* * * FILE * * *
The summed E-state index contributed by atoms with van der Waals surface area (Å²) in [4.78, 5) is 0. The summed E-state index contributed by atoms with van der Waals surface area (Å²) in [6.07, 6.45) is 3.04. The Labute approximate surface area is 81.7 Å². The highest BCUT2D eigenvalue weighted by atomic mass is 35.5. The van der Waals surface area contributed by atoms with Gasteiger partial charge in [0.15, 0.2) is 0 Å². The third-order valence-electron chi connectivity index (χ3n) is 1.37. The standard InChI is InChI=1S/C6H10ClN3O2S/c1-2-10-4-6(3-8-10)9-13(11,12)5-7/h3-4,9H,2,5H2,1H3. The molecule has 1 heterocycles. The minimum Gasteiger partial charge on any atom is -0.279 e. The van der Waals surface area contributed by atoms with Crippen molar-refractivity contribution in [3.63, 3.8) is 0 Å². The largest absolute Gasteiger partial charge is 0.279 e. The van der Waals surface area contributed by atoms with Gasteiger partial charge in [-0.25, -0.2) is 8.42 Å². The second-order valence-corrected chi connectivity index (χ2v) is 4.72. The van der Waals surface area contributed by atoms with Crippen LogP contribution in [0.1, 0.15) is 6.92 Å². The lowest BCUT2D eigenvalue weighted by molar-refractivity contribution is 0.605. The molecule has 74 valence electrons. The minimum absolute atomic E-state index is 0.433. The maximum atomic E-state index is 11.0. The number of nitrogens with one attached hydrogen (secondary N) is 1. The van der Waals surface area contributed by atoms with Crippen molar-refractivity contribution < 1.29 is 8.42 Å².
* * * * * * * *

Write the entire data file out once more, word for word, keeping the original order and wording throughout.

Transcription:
The summed E-state index contributed by atoms with van der Waals surface area (Å²) in [4.78, 5) is 0. The summed E-state index contributed by atoms with van der Waals surface area (Å²) in [6.07, 6.45) is 3.04. The Labute approximate surface area is 81.7 Å². The highest BCUT2D eigenvalue weighted by atomic mass is 35.5. The van der Waals surface area contributed by atoms with Gasteiger partial charge in [0.15, 0.2) is 0 Å². The third-order valence-electron chi connectivity index (χ3n) is 1.37. The standard InChI is InChI=1S/C6H10ClN3O2S/c1-2-10-4-6(3-8-10)9-13(11,12)5-7/h3-4,9H,2,5H2,1H3. The molecule has 1 heterocycles. The minimum Gasteiger partial charge on any atom is -0.279 e. The van der Waals surface area contributed by atoms with Crippen molar-refractivity contribution in [3.63, 3.8) is 0 Å². The largest absolute Gasteiger partial charge is 0.279 e. The van der Waals surface area contributed by atoms with Gasteiger partial charge in [-0.25, -0.2) is 8.42 Å². The second-order valence-corrected chi connectivity index (χ2v) is 4.72. The van der Waals surface area contributed by atoms with Crippen LogP contribution in [0.1, 0.15) is 6.92 Å². The lowest BCUT2D eigenvalue weighted by molar-refractivity contribution is 0.605. The molecule has 74 valence electrons. The minimum absolute atomic E-state index is 0.433. The maximum atomic E-state index is 11.0. The number of nitrogens with one attached hydrogen (secondary N) is 1. The van der Waals surface area contributed by atoms with Crippen molar-refractivity contribution < 1.29 is 8.42 Å².